By the cross with thee to stay, 
There with thee to weep and pray, 
Is all I ask of thee to give. 

Virgin of all virgins best, 
Listen to my fond request
Let me share thy grief divine. 

Let me, to my latest breath, 
In my body bear the death
Of that dying Son of thine. 

Wounded with His every wound, 
Steep my soul till it hath swoon’d 
In His very blood away. 

Be to me, O Virgin, nigh, 
Lest in flames I burn and die, 
In His awful Judgment day. 

Christ, when Thou shalt call me hence,
Be Thy Mother my defence, 
Be Thy cross my victory. 

While my body here decays, 
May my soul Thy goodness praise, 
Safe in Paradise with Thee.


John Hess

I also would like to briefly write an update on a prayer request that I asked on my first blog post about my grandpa.  On July 19th, my grandparents celebrated their 65th wedding anniversary, and due to grandpa’s slowly declining health, the family had decided months before to hold a get together of all of my grandparents’ siblings and relatives for a mass of thanksgiving followed by a lunch get together.  It would also celebrate my grandpa’s 89th birthday, which would have been on the 24th, that Monday.

Unfortunately, that Sunday, the day of the mass, my family was sitting in the living room almost ready to leave for mass when my mom took a call from my uncle saying that grandpa had been taken by squad to the emergency room.  Mom and Dad went to the hospital while I drove the rest of us kids to church with the intention of celebrating mass whether grandpa was able to be present or not.  When I parked my car, though, we received a phone call saying that, due to his heart giving out while getting ready for mass, grandpa died on his marriage bed and there was not much that the paramedics could do.  Always a character in life, grandpa really knew when and how to make an exit 🙂  At the mass that Sunday, Father James Dugal put it perfectly when he stated that John had received an invitation to his anniversary and birthday party; however, he had received a higher, better invitation, an invitation to join Christ.

I leave you with the Latin hymn “In Paradisum,” which is a beautiful hymn used traditionally as the body of the deceased processes out of the church towards its final resting place.

In paradisum deducant te Angeli; in tuo adventu suscipiant te martyres, et perducant te in civitatem sanctam Ierusalem. Chorus angelorum te suscipiat, et cum Lazaro quondam paupere æternam habeas requiem.
May angels lead you into paradise; upon your arrival, may the martyrs receive you and lead you to the holy city of Jerusalem. May the ranks of angels receive you, and with Lazarus, once a poor man, may you have eternal rest

Update of school year 2013

After months of sitting stagnant here on the interwebs, I finally decided that it was time to update this blog on the going ons in life.  And this should be the beginning of a trend of more posts (well…here’s to hoping with my schedule!)

It has been exactly a month today since I moved back into Bishop Simon Brute College Seminary here in Indianapolis.  That Saturday, a good friend and I went to the Drum Corps International finals at Lucas Oil Field (for those of you who don’t know, it’s basically professional marching band).  Wow! I couldn’t believe the sound that some of those groups could pump out of mere pieces of metal! I then enjoyed a few days of settling in before the majority of people moved in on the 15th (all 43 of us!).  One thing that I have noticed this year already is the fact that I’ve transitioned much easier into the swing of things, and I have gotten to know some of the new seminarians much quicker than last year.  They are an interesting and fun group of guys that I look forward to spending possibly three more years with here!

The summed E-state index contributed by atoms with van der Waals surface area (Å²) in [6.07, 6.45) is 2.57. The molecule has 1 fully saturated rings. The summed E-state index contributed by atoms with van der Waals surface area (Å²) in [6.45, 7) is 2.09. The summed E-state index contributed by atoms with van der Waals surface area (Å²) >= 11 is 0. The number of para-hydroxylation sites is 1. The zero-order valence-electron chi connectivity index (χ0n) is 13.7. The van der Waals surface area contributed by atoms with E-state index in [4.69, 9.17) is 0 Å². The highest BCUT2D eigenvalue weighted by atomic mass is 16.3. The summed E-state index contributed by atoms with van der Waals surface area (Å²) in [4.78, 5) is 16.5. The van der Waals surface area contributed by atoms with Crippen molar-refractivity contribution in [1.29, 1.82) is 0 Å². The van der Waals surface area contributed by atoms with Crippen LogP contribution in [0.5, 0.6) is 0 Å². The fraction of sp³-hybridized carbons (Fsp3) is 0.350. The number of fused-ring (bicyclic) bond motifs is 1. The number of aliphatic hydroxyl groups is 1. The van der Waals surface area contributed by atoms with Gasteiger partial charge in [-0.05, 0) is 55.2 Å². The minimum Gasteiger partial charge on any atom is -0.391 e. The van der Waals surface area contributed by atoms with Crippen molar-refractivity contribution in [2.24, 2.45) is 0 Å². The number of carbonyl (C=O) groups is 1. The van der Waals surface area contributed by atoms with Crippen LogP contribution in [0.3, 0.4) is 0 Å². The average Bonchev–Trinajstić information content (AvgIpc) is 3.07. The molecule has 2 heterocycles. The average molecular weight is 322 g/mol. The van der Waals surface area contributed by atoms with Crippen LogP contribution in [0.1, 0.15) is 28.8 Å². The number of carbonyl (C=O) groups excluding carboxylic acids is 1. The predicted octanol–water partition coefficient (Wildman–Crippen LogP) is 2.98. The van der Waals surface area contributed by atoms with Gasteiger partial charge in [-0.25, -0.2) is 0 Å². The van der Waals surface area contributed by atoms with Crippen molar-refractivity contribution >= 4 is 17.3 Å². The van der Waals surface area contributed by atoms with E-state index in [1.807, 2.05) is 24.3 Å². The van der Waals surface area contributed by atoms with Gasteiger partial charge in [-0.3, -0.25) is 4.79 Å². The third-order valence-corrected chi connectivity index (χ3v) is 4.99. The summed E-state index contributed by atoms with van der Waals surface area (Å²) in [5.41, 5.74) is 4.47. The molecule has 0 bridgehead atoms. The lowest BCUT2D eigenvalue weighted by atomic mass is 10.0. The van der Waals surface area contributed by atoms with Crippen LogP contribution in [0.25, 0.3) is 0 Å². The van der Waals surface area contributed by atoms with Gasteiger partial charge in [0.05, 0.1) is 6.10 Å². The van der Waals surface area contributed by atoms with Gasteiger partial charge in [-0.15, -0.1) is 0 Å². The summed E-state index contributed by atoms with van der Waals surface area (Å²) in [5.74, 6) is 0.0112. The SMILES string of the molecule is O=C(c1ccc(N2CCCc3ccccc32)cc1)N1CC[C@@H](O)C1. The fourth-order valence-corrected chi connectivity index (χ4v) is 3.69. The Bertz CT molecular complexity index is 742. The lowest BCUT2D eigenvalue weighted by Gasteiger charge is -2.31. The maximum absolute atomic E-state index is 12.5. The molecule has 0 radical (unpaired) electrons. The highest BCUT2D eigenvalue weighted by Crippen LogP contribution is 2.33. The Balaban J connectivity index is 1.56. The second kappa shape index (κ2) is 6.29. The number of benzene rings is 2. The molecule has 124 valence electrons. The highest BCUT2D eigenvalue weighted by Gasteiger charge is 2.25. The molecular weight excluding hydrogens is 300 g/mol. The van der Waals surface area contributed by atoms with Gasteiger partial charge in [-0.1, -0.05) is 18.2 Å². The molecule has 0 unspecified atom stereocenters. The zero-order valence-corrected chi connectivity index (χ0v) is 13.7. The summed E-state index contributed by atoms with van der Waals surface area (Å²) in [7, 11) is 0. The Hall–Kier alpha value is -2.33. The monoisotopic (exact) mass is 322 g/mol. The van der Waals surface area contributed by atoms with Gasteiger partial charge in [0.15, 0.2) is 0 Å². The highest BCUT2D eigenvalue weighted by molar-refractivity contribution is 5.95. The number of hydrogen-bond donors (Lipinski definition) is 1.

The castle itself received an update with the addition of a new dining room and a new living hall.  The dining room, named after Archbishop Daniel Buechlein, who was the archbishop of Indianapolis during the founding of the seminary here.  It is MUCH larger than our former dining room with a new stone fireplace, new chairs, tables, sofas, and a nice breakfast area.  The new St. Bonaventure hall consists of a new larger laundry room, bathroom, two priest apartments, and ten double rooms for seminarians.  As far as my room goes, it isn’t quite as grand.  As i look at it right now, I can approximate it to be about an eight foot square: just enough room for a bed, desk, wardrobe, and bookshelf.  It also isn’t air conditioned, which has affected my sleeping and allergies due to the heat and humidity.  The second floor view though does provide a nice view of some of the grounds here, and (when it is clean) is a very cozy atmosphere.

Classes started on the 19th, and boy can I tell a difference in difficulty this year… My Mondays, Wednesdays, and Fridays consist of an Environmental science class that unfortunately is not very informative as of yet, Humanities (which requires learning of the history of art, music and literature such as The Iliad or Beowolf among many many others–lots of reading), and Oral Communications in German (for my minor, which has a lot of homework).  Then comes my overload of philosophy on Tuesdays and Thursdays: Augustine and Aquinas (which is basically a review of medieval philosophy) and Metaphysics (the study of being: what does it mean to exist? what is real? etc).  Needless to say, these provide plenty of challenging information that I  still have not quite wrapped my mind about….

Other than that, things go on as they always do.  As this academic year unfolds, I keep each and every one of you in my thoughts and prayers.


I heard the voice of Jesus say,
“Come unto me and rest;
lay down, thou weary one, lay down
thy head upon my breast.”
I came to Jesus as I was,
so weary, worn, and sad;
I found in him a resting place,
and he has made me glad.

I heard the voice of Jesus say,
“Behold, I freely give
the living water; thirsty one,
stoop down and drink, and live.”
I came to Jesus, and I drank
of that life-giving stream;
my thirst was quenched, my soul revived,
and now I live in him.

I heard the voice of Jesus say,
“I am this dark world’s light;
look unto me, thy morn shall rise,
and all thy day be bright.”
I looked to Jesus, and I found
in him my Star, my Sun;
and in that light of life I’ll walk
till traveling days are done.

—“I Heard the Voice of Jesus Say”